Long before Men in Black, there was the Man in Black.
And now he is at Casa Mañana (at least in spirit) in the theater's staging of the musical Ring of Fire.
"This is not an impersonation," explains Jason Edwards, director and star of the show. "We have the essence of his sound and his persona, but it is not somebody trying to look and sound like Johnny Cash. It is trying to get under his skin and into his words and trying to convey that to the audience."
Nor is this musical, which had a brief Broadway run in 2006, a stage version of 2005 biopic Walk the Line.
"This is a little bit more biographical. I don't think you can categorize it as a typical Broadway musical and I don't think you can categorize it as just a Johnny Cash tribute concert. It is somewhere in the middle," says Edwards, who was part of the Broadway production. "It's really putting his stories out onstage, as opposed to somebody dressed up in black trying to impersonate him. That's what makes it interesting to me. I think it is different."
Edwards, a native of the North Carolina hamlet of Weaverville (pop. 2,646), grew up with Cash's music. Although he has played guitar since his youth, Edwards was making his way as an actor and director rather than as a musician when he landed the Cash part.
"I just played and sang and tried to be myself [at the auditions]," Edwards explains in a phone interview originating from a grocery-store parking lot in Weaverville -- the only spot where he could get a reliable cell signal in the small town, which is near Asheville. "I think being able to relate to his roots and appreciate his music and understand what he is trying to say in his work, I think that's what got me in."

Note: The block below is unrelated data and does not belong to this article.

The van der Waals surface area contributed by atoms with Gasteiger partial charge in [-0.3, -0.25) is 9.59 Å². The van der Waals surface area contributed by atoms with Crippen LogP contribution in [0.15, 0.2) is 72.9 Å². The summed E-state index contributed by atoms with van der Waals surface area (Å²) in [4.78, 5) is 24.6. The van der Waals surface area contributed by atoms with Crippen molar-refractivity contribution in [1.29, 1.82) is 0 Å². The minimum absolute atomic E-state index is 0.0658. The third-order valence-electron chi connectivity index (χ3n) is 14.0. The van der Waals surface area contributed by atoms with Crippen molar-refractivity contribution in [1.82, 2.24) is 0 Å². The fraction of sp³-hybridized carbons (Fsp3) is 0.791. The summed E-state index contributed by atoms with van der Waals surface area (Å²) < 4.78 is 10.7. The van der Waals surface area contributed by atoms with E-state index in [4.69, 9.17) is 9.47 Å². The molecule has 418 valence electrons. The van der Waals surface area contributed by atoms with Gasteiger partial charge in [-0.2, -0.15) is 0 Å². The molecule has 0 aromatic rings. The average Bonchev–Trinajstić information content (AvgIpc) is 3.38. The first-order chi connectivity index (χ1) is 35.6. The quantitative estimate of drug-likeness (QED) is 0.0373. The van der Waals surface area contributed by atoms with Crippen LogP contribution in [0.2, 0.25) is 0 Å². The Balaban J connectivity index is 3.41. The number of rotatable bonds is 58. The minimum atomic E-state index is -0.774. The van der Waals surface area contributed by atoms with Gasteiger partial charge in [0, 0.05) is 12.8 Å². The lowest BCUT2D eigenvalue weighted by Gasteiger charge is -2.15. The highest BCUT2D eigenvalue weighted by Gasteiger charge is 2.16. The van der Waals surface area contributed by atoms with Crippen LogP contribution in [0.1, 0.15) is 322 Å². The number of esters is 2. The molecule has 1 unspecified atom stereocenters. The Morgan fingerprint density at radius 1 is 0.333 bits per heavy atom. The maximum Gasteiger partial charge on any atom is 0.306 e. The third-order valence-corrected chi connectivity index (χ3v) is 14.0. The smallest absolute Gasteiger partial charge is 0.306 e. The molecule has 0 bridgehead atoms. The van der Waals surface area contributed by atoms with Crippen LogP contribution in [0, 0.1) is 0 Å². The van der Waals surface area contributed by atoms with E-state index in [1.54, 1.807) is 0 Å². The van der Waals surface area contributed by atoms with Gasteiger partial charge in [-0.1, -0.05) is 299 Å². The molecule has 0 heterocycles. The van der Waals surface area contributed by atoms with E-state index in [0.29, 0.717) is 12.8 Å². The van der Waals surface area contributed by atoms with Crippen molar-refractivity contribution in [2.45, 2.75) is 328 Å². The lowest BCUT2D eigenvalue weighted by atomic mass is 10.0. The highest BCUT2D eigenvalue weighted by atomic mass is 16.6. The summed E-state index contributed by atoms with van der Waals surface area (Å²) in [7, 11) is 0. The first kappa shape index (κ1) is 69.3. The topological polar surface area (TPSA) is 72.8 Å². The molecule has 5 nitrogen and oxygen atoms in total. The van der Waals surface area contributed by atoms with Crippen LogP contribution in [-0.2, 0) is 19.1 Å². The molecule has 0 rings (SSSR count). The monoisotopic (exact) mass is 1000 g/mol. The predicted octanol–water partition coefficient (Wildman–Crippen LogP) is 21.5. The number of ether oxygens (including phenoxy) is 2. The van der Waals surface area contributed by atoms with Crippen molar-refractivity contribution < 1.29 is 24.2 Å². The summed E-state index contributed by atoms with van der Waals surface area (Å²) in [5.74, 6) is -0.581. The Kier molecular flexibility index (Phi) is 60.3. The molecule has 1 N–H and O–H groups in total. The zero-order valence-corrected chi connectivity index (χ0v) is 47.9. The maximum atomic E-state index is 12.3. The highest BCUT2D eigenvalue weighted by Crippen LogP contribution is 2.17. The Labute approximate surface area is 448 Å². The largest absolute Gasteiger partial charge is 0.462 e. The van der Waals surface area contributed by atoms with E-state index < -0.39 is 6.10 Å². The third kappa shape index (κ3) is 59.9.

While Edwards has no direct link to Cash, he certainly has had his share of close brushes with the family.
One of the first concerts Edwards attended as an adolescent was a Johnny Cash show in Charlotte. And Edwards met Cash's son John Carter Cash when Cash produced the original cast recording for Ring of Fire.
One of Edwards' classmates in a music course at Nashville's Belmont University was Cash's stepdaughter Carlene Carter ("I thought she was the most beautiful girl I had ever seen," Edwards says).
These days, Edwards says, he often sees Cash's daughter Rosanne Cash, because she lives a block away from his New York City home.
But, despite running in the same circles as the Cashes, Edwards says that his Ring of Fire experience has given him new insight into Cash's work.
"Like everybody else, I knew about his rebellious side," says Edwards, who recently finished a two-month run of this show in Denver. "I've learned a whole lot more about him. He was a lot like Elvis. He was a really patriotic and spiritual guy, more than the media gives him credit for. When Johnny Cash first went to Sun Records, he was trying to get a deal as a gospel singer."
Edwards' success with this role is the sort of thing that might inspire some qualified envy from fellow actors. "Qualified" because, as great as it is to be able to lay claim to such a major part, there is the risk of getting stuck in such a role.
But that is not something that concerns Edwards.
"I'm in heaven now. I'm spoiled. If you are going to be trapped in something, boy, this is the one you want to be trapped in. There are other things that I do and things I am yet to do. But there is just something about Johnny Cash's music and words. It hasn't gotten old yet," he says. "I feel honored and blessed."